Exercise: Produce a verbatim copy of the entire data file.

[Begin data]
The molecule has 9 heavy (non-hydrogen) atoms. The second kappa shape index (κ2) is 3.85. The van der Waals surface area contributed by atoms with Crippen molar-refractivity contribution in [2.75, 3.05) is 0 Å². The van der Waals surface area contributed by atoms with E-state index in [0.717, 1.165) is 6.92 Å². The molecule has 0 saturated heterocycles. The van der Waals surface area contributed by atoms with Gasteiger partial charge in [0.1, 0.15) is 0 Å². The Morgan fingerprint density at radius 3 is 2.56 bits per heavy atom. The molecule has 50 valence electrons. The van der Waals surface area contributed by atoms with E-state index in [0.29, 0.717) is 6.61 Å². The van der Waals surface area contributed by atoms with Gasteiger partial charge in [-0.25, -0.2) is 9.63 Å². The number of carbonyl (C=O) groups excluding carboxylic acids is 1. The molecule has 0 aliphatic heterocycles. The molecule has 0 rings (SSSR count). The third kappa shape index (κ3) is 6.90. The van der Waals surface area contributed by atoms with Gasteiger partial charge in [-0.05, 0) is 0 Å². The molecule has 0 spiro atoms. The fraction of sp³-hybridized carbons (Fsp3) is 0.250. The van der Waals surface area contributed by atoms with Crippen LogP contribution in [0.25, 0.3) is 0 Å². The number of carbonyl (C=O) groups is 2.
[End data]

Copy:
The molecule has 9 heavy (non-hydrogen) atoms. The second kappa shape index (κ2) is 3.85. The van der Waals surface area contributed by atoms with Crippen molar-refractivity contribution in [2.75, 3.05) is 0 Å². The van der Waals surface area contributed by atoms with E-state index in [0.717, 1.165) is 6.92 Å². The molecule has 0 saturated heterocycles. The van der Waals surface area contributed by atoms with Gasteiger partial charge in [0.1, 0.15) is 0 Å². The Morgan fingerprint density at radius 3 is 2.56 bits per heavy atom. The molecule has 50 valence electrons. The van der Waals surface area contributed by atoms with E-state index in [0.29, 0.717) is 6.61 Å². The van der Waals surface area contributed by atoms with Gasteiger partial charge in [-0.25, -0.2) is 9.63 Å². The number of carbonyl (C=O) groups excluding carboxylic acids is 1. The molecule has 0 aliphatic heterocycles. The molecule has 0 rings (SSSR count). The third kappa shape index (κ3) is 6.90. The van der Waals surface area contributed by atoms with Gasteiger partial charge in [-0.05, 0) is 0 Å². The molecule has 0 spiro atoms. The fraction of sp³-hybridized carbons (Fsp3) is 0.250. The van der Waals surface area contributed by atoms with Crippen LogP contribution in [0.25, 0.3) is 0 Å². The number of carbonyl (C=O) groups is 2.